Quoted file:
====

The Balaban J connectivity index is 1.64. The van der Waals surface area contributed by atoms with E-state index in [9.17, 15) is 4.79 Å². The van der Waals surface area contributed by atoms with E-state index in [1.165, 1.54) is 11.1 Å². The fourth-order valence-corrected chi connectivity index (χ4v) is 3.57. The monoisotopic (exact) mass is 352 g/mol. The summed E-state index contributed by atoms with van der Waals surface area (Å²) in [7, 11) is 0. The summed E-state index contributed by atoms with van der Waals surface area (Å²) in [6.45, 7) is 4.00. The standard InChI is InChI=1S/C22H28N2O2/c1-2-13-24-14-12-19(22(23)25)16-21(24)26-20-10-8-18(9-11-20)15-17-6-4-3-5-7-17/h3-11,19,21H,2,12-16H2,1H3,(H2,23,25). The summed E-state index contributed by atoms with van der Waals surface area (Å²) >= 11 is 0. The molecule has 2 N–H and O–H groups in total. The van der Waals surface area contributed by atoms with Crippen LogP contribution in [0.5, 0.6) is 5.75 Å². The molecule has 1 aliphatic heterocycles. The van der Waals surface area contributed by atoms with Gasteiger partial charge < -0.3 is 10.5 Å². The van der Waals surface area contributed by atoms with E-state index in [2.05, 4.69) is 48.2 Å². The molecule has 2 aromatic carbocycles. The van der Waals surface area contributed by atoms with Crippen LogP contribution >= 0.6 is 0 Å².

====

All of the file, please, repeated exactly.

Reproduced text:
The Balaban J connectivity index is 1.64. The van der Waals surface area contributed by atoms with E-state index in [9.17, 15) is 4.79 Å². The van der Waals surface area contributed by atoms with E-state index in [1.165, 1.54) is 11.1 Å². The fourth-order valence-corrected chi connectivity index (χ4v) is 3.57. The monoisotopic (exact) mass is 352 g/mol. The summed E-state index contributed by atoms with van der Waals surface area (Å²) in [7, 11) is 0. The summed E-state index contributed by atoms with van der Waals surface area (Å²) in [6.45, 7) is 4.00. The standard InChI is InChI=1S/C22H28N2O2/c1-2-13-24-14-12-19(22(23)25)16-21(24)26-20-10-8-18(9-11-20)15-17-6-4-3-5-7-17/h3-11,19,21H,2,12-16H2,1H3,(H2,23,25). The summed E-state index contributed by atoms with van der Waals surface area (Å²) >= 11 is 0. The molecule has 2 N–H and O–H groups in total. The van der Waals surface area contributed by atoms with Crippen LogP contribution in [0.5, 0.6) is 5.75 Å². The molecule has 1 aliphatic heterocycles. The van der Waals surface area contributed by atoms with Gasteiger partial charge < -0.3 is 10.5 Å². The van der Waals surface area contributed by atoms with E-state index in [2.05, 4.69) is 48.2 Å². The molecule has 2 aromatic carbocycles. The van der Waals surface area contributed by atoms with Crippen LogP contribution >= 0.6 is 0 Å².